The Fresh Loaf

News & Information for Amateur Bakers and Artisan Bread Enthusiasts

Michigan cottage industry law

OldDoughNut's picture

Michigan cottage industry law

The Detroit Free Press has an interesting article today on two cottage food operation bills being signed by the gov, which I thought I'd share with friends in Michigan.  The spam filter here prevents me from posting a link to the article, but if you go to, you should be able to search on "homemade foods".



LindyD's picture

I've been tracking HB 5280, authored by Representative John Proos (R) since last August, when he introduced it.

As Rep. Proos noted, to sell a pie at a Michigan Farmers Market, you would have had to invest around $30,000 to meet all the looney-toons state regulations.

Thank goodness, they've seen the light - although it took our part-time legislature 11 months to do so.

It will be interesting to see how the food allergen notice requirement is handled, since the feds define wheat as a major food allergen.

spriolo's picture

It's only been a 1/2 of a year since MI passed laws about the cottage food industry.  Any update?  Have you been able to sell?  What about the label requirements?  Are they a detriment to sales?

LindyD's picture

Labeling requirements are easily met.  

Why would they be a detriment to sales?  To the contrary, listing the brand of flour (unbleached and unbromated, of course) and ingredients would be positive for sales.


ssor's picture

The law in Maryland requires that you list the names of the ingredients. Example: 25 percent whole wheat bread.


all purpose wheat flour( including malted barley flour) and whole wheat flour


table salt


contains zero trans fats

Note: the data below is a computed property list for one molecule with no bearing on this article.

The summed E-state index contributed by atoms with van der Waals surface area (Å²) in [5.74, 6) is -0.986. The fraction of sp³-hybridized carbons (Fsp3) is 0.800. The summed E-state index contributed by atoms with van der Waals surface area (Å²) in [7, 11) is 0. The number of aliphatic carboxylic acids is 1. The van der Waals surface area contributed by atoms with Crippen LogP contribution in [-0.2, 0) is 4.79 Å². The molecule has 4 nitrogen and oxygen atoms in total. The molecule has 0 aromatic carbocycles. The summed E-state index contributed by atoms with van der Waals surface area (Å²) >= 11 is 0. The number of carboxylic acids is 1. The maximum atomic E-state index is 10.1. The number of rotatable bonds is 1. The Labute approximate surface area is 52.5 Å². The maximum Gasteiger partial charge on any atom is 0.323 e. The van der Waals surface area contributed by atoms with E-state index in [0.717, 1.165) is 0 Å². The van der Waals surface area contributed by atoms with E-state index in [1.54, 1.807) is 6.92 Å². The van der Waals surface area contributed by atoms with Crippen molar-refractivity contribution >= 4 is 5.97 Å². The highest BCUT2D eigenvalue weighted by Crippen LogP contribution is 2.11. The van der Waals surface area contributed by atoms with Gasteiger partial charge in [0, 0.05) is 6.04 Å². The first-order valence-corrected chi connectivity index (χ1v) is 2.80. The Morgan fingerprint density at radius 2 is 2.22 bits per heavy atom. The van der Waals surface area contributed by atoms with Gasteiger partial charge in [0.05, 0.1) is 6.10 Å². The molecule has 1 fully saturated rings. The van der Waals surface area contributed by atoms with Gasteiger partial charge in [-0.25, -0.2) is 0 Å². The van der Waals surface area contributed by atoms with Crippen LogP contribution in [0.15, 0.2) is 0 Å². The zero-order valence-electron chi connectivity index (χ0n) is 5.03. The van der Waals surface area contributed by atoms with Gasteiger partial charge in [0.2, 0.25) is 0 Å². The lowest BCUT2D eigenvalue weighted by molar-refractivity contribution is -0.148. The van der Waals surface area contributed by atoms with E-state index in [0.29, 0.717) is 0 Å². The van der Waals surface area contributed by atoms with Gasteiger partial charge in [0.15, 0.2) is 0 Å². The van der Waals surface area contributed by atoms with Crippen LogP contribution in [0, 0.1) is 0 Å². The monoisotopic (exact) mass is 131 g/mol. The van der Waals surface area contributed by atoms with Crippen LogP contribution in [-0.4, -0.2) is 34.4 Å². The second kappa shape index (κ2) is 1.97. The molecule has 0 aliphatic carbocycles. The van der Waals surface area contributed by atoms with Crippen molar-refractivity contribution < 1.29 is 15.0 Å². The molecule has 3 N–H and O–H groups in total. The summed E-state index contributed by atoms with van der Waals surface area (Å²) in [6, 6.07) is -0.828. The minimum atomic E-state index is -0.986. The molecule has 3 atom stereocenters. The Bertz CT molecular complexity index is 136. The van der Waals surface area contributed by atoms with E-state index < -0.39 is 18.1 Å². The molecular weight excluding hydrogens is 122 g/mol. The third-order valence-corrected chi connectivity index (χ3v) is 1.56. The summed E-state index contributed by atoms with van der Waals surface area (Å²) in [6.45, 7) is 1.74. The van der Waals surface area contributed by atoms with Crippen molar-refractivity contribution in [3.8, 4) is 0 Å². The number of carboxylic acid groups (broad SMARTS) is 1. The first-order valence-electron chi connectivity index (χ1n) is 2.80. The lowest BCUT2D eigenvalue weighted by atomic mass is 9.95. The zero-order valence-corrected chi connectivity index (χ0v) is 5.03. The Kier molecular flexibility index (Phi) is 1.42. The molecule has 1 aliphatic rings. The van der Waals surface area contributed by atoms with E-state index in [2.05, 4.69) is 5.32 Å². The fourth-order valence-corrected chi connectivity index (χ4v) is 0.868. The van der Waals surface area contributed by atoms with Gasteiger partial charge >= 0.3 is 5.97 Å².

prepared on equipment that is also used to process peanuts and tree nets

spriolo's picture

I guess I figured that the words "MADE IN A HOME KITCHEN NOT INSPECTED BY THE MICHIGAN DEPARTMENT OF AGRICULTURE" would cause label readers to have second thoughts about purchasing food.

Not the case?

LindyD's picture

Two labels: 

Made in a commerical kitchen inspected by the Michigan Department of Agriculture.

Bread.  Ingredients:  Whole wheat flour, water, wheat gluten, high fructose corn syrup, soybean oil, salt, molasses, yeast, mono and diglycerides, exthoxylated mono and diglycerides, dough conditioners (sodium stearoyl lactylate, calcium iodate, calcium dioxide), datem, calcium sulfate, vinegar, yeast nutrient (ammonium sulfate), extracts of malted barley and corn, dicalcium phosphate, diammonium phosphate, calcium propionate 


Made in a home kitchen not inspected by the Michigan Department of Agriculture:

Sourdough bread.  Ingredients:  Organic unbleached, unbromated flour, water, Kosher salt.

Which do you think an educated shopper will choose?  

As an aside, no idea how things are done in Lansing, but up here in the north woods, it's the health department that inspects restaurant kitchens and the like.  The ag people serve the farming community.

spriolo's picture

I would choose the second label.  The one with fewer ingredients.  I read the labels at the Meijer and the Family Fare bakery too (the competition).  They do it like we do with minimal ingredients (of course it's $4 a loaf and not $0.75 like we make).

Well, the good news is that we can bake, package, and sell our baked goods!  Yay!